It also represented the high tide of Western missionary expansion, which had gathered strength throughout the 19th century. In that century—when first Britain filled a vacuum of worldwide leadership and then the United States emerged as a great economic power and shaper of civilization—the proportion of the world’s population associated with Christian churches increased more rapidly than at any time since the fourth century. Where less than a quarter of the world could be identified as Christian in 1800, almost 35 percent could be so numbered at the time of the Edinburgh Conference.
The zeal of Robert Speer and the optimism of the archbishop of Canterbury were thus understandable. The delegates at Edinburgh had lived through an unprecedented expansion of the church, much of it the direct result of missionary efforts. It seemed as if they had a right to rejoice, to anticipate the speedy completion of the Great Commission, and even to assume that this great task would be brought to its end under the leadership of the Protestants responsible for the Edinburgh Conference.
The true turning point
But if Edinburgh marked a high point, it was also, in the phrase of mission historian Stephen Neill, “the end of an epoch.” It was a conference on the worldwide mission of the “church,” but only Protestants attended. Even more, it was a meeting to discuss the evangelization of the world, but over 80 percent of the approximately 1,200 delegates were from Britain and America, with only 170 from the European Continent and only 18 representing the world beyond Europe and North America.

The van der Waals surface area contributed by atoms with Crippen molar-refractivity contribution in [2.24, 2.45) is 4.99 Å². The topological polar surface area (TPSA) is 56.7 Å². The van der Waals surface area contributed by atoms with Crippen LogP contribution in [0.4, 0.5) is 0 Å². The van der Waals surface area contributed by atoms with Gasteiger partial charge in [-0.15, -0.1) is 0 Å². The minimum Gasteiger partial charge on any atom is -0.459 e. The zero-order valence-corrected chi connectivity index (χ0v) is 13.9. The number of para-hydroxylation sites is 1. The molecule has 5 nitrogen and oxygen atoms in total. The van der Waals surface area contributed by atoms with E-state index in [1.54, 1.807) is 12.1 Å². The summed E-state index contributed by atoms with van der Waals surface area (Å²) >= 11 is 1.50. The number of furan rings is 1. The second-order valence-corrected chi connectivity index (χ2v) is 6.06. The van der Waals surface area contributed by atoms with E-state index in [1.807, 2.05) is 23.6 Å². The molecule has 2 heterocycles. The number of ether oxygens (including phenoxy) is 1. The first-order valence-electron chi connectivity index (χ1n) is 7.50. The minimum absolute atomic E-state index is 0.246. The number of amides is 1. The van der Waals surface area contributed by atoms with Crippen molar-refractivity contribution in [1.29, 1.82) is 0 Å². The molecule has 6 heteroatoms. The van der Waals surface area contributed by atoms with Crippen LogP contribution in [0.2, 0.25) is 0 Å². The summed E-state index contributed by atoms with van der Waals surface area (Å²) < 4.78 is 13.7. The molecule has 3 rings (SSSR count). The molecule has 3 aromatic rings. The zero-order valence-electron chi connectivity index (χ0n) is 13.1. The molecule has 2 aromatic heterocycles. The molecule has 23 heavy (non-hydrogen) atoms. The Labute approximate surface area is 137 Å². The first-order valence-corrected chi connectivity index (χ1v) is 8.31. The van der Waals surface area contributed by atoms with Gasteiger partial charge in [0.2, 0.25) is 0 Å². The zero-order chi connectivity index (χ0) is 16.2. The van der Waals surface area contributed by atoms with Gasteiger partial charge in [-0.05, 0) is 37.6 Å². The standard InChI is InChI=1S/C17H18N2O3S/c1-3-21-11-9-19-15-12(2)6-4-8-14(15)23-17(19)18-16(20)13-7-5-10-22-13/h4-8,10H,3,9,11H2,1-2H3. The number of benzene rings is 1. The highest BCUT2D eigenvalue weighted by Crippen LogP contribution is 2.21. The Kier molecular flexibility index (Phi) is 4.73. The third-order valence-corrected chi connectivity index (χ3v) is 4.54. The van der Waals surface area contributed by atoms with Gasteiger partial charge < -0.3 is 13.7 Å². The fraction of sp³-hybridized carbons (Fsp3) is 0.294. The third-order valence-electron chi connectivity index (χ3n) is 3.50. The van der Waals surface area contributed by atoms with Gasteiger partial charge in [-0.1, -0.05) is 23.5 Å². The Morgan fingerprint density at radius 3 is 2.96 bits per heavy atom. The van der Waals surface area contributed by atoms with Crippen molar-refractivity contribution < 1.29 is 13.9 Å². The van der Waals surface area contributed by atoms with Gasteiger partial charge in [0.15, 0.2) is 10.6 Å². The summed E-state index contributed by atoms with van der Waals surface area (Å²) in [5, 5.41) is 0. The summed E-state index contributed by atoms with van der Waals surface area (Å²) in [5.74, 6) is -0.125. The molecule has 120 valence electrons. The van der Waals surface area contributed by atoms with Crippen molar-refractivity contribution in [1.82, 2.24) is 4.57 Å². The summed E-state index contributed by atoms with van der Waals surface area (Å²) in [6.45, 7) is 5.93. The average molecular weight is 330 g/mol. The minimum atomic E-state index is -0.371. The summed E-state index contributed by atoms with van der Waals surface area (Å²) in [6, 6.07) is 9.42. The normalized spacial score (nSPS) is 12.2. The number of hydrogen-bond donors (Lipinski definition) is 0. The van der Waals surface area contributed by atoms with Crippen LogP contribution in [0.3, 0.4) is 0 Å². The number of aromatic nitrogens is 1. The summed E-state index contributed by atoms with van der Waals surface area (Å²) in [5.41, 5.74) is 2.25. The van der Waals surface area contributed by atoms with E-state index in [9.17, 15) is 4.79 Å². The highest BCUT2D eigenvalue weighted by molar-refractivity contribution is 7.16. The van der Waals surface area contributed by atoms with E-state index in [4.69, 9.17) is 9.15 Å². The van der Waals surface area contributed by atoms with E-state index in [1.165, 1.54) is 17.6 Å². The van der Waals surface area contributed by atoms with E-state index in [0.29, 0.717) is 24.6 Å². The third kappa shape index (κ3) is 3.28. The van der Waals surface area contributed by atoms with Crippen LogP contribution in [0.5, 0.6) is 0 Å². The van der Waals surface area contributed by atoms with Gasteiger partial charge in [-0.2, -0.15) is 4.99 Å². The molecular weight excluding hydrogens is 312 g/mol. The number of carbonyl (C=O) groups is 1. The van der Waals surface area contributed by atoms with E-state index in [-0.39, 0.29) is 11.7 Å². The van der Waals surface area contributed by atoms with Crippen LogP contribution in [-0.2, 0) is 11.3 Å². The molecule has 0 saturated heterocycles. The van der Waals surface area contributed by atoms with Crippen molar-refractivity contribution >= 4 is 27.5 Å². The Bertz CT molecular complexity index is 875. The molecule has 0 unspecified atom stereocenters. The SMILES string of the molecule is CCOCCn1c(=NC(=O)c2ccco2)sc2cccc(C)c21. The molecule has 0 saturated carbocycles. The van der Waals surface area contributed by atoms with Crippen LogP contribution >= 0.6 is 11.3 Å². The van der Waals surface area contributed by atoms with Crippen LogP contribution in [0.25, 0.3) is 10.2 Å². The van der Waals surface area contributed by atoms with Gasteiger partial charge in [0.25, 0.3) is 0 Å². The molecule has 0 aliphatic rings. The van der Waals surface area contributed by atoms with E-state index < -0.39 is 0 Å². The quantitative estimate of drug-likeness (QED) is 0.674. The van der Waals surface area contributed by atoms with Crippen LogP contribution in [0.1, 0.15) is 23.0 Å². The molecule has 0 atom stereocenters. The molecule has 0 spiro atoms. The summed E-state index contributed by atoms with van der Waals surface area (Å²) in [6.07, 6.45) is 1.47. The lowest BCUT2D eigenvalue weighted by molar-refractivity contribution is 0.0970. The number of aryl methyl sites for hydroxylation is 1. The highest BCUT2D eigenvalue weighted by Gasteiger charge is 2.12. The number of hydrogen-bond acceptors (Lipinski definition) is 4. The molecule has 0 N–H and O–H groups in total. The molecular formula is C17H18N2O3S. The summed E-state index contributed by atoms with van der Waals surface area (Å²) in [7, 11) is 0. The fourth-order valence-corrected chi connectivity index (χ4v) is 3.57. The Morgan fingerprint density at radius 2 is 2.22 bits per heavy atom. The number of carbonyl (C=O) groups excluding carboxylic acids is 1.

As of 1910 in Edinburgh—or New York, Chicago, Los Angeles, Toronto, Berlin, or Copenhagen—worldwide Christianity” still meant a Christianity reaching out from Europe (and its North American extensions) to the rest of the globe. But not for long. The wave of the future was toward a world Christianity defined as much outside of Europe and North America as by Europe and North America. The wave of the future was the indigenization of Christianity in countless regional cultures around the world. The wave of the future pointed toward the Lausanne Conference on World Evangelization in 974, when 2,700 delegates, including at least half from the Two-Thirds World, gathered from 151 different countries to discuss a theme that over the course of the 20th century was becoming a reality.
The Edinburgh Missionary Conference of 1910 represents a great turning point in the history of Christianity not so much because of what was done by its delegates, but because it symbolized a dawning consciousness concerning the worldwide extension of the faith. Hindsight shows that the delegates were foolish to think that Christian expansion would replicate a faith that looked pretty much as it appeared in the precincts of Scotland’s United Free Church Assembly Hall. But they were far from foolish in being optimistic about the reality of that expansion.
While the Western missions represented at Edinburgh would do their part, it was the appropriation of Christianity by peoples literally around the world that marked the crucial turning point.
By the Editors
[Christian History originally published this article in Christian History Issue #87 in 2005]This article is adapted from Mark Noll’s book Turning Points: Decisive Moments in the History of Christianity (Baker Academic, a division of Baker Publishing Group, 1997.) Used by permission. All rights to this material are reserved. Materials are not to be published in other media without written permission from Baker Publishing Group.